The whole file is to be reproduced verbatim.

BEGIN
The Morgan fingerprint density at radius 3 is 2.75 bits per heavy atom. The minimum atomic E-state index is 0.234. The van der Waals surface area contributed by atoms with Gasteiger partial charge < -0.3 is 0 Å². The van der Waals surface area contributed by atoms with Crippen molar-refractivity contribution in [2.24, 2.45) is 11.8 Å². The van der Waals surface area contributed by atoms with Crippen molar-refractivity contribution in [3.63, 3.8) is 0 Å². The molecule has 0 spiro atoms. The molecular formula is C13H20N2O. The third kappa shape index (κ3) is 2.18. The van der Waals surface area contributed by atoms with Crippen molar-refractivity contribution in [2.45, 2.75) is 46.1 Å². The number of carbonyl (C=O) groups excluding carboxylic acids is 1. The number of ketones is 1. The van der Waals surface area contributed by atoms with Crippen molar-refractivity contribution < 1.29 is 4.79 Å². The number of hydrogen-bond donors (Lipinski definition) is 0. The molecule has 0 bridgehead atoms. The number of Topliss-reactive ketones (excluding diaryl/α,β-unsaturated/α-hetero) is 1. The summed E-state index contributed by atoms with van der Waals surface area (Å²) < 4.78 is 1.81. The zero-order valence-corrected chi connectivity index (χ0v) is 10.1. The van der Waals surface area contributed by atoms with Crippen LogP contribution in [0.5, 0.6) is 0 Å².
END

The Morgan fingerprint density at radius 3 is 2.75 bits per heavy atom. The minimum atomic E-state index is 0.234. The van der Waals surface area contributed by atoms with Gasteiger partial charge < -0.3 is 0 Å². The van der Waals surface area contributed by atoms with Crippen molar-refractivity contribution in [2.24, 2.45) is 11.8 Å². The van der Waals surface area contributed by atoms with Crippen molar-refractivity contribution in [3.63, 3.8) is 0 Å². The molecule has 0 spiro atoms. The molecular formula is C13H20N2O. The third kappa shape index (κ3) is 2.18. The van der Waals surface area contributed by atoms with Crippen molar-refractivity contribution in [2.45, 2.75) is 46.1 Å². The number of carbonyl (C=O) groups excluding carboxylic acids is 1. The number of ketones is 1. The van der Waals surface area contributed by atoms with Crippen molar-refractivity contribution < 1.29 is 4.79 Å². The number of hydrogen-bond donors (Lipinski definition) is 0. The molecule has 0 bridgehead atoms. The number of Topliss-reactive ketones (excluding diaryl/α,β-unsaturated/α-hetero) is 1. The summed E-state index contributed by atoms with van der Waals surface area (Å²) < 4.78 is 1.81. The zero-order valence-corrected chi connectivity index (χ0v) is 10.1. The van der Waals surface area contributed by atoms with Crippen LogP contribution in [0.5, 0.6) is 0 Å².